Winter driving tips
Sharpening your skills in managing the brake, accelerator and steering wheel is critical for safe winter driving.
- Even 2 inches of snow can turn intersections into crash zones. Slow down before approaching an intersection. Scan left and right for pedestrians and cars on cross streets. If you're having trouble stopping, they probably will, too.
- Prepare for drivers sliding into intersections from the side, and get ready to make a decision: Can you proceed safety through the intersection, or should you stop to avoid a collision with an oncoming vehicle?
- After a stop, press the accelerator slowly to get going again. With manual transmissions, start in 2nd gear to reduce wheel spin. If you have an automatic equipped with 2nd gear start, use it.
- When approaching an icy hill, pick a path that will allow the most traction. Watch the cars ahead of you, and steer clear of spots where they spin their wheels or slide backward. Instead head for unpacked snow or powder, where you'll get a better grip.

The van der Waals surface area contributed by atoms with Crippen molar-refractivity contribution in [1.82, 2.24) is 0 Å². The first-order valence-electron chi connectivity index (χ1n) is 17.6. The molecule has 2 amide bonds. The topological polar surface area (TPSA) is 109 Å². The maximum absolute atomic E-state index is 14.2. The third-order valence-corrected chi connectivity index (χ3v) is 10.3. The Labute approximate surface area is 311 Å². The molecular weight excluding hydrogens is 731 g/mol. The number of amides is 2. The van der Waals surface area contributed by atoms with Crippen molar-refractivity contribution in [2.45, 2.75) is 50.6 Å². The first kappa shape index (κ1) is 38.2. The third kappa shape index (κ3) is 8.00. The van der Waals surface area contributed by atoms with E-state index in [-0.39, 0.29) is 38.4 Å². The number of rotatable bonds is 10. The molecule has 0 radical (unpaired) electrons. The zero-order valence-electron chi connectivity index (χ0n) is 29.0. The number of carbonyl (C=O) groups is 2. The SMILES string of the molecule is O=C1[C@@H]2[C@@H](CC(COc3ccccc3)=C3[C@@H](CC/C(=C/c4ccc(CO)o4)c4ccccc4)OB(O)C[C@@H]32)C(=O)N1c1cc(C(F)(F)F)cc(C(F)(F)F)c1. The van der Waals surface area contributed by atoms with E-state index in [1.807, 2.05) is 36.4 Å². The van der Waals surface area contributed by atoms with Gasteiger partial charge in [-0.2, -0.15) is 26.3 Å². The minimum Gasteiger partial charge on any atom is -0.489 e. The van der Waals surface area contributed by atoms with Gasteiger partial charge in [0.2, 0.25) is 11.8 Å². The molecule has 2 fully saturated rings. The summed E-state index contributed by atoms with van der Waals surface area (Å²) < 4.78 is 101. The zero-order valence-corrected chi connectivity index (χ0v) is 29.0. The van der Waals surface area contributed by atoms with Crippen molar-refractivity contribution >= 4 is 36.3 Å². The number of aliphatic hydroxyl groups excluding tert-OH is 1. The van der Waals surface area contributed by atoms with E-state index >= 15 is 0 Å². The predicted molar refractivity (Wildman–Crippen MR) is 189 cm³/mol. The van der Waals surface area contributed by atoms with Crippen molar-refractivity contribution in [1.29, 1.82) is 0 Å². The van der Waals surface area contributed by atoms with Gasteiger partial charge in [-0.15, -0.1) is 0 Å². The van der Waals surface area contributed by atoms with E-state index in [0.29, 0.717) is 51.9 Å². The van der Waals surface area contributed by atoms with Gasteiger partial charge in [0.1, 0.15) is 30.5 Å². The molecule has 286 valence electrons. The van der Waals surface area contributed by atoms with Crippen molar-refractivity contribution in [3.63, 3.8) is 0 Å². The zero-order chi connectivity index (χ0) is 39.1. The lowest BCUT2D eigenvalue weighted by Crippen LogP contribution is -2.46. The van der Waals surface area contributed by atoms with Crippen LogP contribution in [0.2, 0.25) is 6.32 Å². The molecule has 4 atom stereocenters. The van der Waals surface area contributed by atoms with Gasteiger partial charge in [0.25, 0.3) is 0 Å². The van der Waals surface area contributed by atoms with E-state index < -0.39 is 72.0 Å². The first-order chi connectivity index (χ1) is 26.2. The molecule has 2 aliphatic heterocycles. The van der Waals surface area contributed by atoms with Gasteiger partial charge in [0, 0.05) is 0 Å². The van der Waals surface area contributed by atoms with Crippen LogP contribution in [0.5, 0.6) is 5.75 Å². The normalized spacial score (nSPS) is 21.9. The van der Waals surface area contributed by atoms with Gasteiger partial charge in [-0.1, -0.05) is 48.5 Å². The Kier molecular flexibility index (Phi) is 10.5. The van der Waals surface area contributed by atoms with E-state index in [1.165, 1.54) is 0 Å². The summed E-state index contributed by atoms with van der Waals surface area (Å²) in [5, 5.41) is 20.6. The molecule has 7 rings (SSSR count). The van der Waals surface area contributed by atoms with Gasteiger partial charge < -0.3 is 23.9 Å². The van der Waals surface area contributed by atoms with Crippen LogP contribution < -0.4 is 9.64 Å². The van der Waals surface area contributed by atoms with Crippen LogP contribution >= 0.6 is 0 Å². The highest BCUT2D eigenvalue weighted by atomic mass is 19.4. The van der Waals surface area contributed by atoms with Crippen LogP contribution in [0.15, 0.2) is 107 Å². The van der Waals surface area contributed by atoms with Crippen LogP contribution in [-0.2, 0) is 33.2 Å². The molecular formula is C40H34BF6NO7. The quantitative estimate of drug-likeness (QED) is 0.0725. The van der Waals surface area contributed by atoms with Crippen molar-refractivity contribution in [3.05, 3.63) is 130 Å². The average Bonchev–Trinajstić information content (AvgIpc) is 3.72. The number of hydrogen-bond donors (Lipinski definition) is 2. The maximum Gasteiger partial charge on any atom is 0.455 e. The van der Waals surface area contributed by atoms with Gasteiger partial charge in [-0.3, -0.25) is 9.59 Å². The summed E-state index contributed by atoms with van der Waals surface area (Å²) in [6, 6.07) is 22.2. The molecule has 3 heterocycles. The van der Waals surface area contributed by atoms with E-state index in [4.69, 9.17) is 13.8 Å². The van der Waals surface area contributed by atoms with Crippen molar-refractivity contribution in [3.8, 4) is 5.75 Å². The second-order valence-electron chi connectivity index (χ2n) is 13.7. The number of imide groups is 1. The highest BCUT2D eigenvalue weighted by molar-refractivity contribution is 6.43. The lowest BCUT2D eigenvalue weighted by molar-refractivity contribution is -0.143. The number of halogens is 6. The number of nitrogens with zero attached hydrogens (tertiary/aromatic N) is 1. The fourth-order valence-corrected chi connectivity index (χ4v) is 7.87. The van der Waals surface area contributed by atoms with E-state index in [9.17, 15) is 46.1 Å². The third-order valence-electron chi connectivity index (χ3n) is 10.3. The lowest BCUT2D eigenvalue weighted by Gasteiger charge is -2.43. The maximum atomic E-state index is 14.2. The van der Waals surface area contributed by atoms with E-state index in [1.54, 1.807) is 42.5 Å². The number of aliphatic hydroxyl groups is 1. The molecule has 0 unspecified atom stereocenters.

- Build speed gradually while you're still on the level ground. If you have shift-on-the-fly 4-wheel drive, shift into it before you reach the hill. After you've reached the crest, begin your descent slowly, shifting into a lower gear to allow engine drag (rather than brakes) to reduce your speed.
- To maintain control, you must reduce speed before you enter an icy curve. any sudden acceleration or deceleration while you're turning will send you into a skid
- Controlled speed and smooth steering and braking will help prevent skidding on an icy turn. If your wheels lose grip, gradually release the pressure from whichever pedal you're using (either the brake or accelerator). Then, smoothly steer in the direction you want the car to go. Smooth steering is essential in recovering from a skid.